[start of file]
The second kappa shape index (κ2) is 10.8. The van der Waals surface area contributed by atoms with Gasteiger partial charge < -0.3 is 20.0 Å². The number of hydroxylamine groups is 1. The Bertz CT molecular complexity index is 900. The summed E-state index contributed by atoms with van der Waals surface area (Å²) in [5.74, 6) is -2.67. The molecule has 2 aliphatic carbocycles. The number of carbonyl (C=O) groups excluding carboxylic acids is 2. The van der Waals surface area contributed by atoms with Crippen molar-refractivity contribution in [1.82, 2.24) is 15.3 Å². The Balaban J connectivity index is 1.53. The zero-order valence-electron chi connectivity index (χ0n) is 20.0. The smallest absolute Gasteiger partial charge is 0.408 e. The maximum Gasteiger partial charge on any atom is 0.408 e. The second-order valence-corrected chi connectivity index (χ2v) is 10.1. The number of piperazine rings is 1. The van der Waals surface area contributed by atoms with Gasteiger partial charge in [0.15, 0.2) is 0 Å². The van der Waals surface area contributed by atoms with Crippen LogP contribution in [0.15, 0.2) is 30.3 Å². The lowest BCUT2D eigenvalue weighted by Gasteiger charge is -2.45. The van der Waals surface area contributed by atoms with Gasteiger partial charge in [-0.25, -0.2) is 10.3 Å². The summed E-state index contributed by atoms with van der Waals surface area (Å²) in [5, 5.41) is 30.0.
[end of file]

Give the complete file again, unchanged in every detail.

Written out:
The second kappa shape index (κ2) is 10.8. The van der Waals surface area contributed by atoms with Gasteiger partial charge < -0.3 is 20.0 Å². The number of hydroxylamine groups is 1. The Bertz CT molecular complexity index is 900. The summed E-state index contributed by atoms with van der Waals surface area (Å²) in [5.74, 6) is -2.67. The molecule has 2 aliphatic carbocycles. The number of carbonyl (C=O) groups excluding carboxylic acids is 2. The van der Waals surface area contributed by atoms with Crippen molar-refractivity contribution in [1.82, 2.24) is 15.3 Å². The Balaban J connectivity index is 1.53. The zero-order valence-electron chi connectivity index (χ0n) is 20.0. The smallest absolute Gasteiger partial charge is 0.408 e. The maximum Gasteiger partial charge on any atom is 0.408 e. The second-order valence-corrected chi connectivity index (χ2v) is 10.1. The number of piperazine rings is 1. The van der Waals surface area contributed by atoms with Gasteiger partial charge in [0.15, 0.2) is 0 Å². The van der Waals surface area contributed by atoms with Crippen LogP contribution in [0.15, 0.2) is 30.3 Å². The lowest BCUT2D eigenvalue weighted by Gasteiger charge is -2.45. The van der Waals surface area contributed by atoms with Gasteiger partial charge in [-0.25, -0.2) is 10.3 Å². The summed E-state index contributed by atoms with van der Waals surface area (Å²) in [5, 5.41) is 30.0.